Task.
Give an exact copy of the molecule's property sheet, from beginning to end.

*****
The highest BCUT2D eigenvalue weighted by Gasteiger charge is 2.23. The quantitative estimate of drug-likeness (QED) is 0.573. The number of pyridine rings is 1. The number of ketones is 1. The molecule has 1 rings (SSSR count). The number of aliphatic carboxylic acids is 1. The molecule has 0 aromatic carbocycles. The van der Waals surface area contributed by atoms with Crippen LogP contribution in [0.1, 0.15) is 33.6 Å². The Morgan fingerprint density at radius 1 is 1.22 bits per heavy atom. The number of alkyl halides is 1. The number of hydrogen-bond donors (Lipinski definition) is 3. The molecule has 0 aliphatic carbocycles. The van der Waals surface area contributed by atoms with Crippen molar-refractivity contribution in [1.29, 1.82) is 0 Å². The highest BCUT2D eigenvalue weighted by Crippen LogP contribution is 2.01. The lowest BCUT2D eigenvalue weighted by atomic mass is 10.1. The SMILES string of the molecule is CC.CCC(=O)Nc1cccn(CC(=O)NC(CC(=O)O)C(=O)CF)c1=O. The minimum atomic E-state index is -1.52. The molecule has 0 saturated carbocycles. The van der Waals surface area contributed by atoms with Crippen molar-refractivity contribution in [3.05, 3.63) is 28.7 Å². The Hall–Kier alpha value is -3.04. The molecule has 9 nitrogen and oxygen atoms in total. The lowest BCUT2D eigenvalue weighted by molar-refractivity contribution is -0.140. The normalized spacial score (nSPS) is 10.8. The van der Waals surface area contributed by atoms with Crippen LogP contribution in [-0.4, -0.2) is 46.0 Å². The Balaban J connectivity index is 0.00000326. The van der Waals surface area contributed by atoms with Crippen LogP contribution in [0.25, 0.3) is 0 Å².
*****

The highest BCUT2D eigenvalue weighted by Gasteiger charge is 2.23. The quantitative estimate of drug-likeness (QED) is 0.573. The number of pyridine rings is 1. The number of ketones is 1. The molecule has 1 rings (SSSR count). The number of aliphatic carboxylic acids is 1. The molecule has 0 aromatic carbocycles. The van der Waals surface area contributed by atoms with Crippen LogP contribution in [0.1, 0.15) is 33.6 Å². The Morgan fingerprint density at radius 1 is 1.22 bits per heavy atom. The number of alkyl halides is 1. The number of hydrogen-bond donors (Lipinski definition) is 3. The molecule has 0 aliphatic carbocycles. The van der Waals surface area contributed by atoms with Crippen molar-refractivity contribution in [1.29, 1.82) is 0 Å². The highest BCUT2D eigenvalue weighted by Crippen LogP contribution is 2.01. The lowest BCUT2D eigenvalue weighted by atomic mass is 10.1. The SMILES string of the molecule is CC.CCC(=O)Nc1cccn(CC(=O)NC(CC(=O)O)C(=O)CF)c1=O. The minimum atomic E-state index is -1.52. The molecule has 0 saturated carbocycles. The van der Waals surface area contributed by atoms with Crippen molar-refractivity contribution in [3.05, 3.63) is 28.7 Å². The Hall–Kier alpha value is -3.04. The molecule has 9 nitrogen and oxygen atoms in total. The lowest BCUT2D eigenvalue weighted by molar-refractivity contribution is -0.140. The normalized spacial score (nSPS) is 10.8. The van der Waals surface area contributed by atoms with Crippen LogP contribution in [-0.4, -0.2) is 46.0 Å². The Balaban J connectivity index is 0.00000326. The van der Waals surface area contributed by atoms with Crippen LogP contribution in [0.25, 0.3) is 0 Å².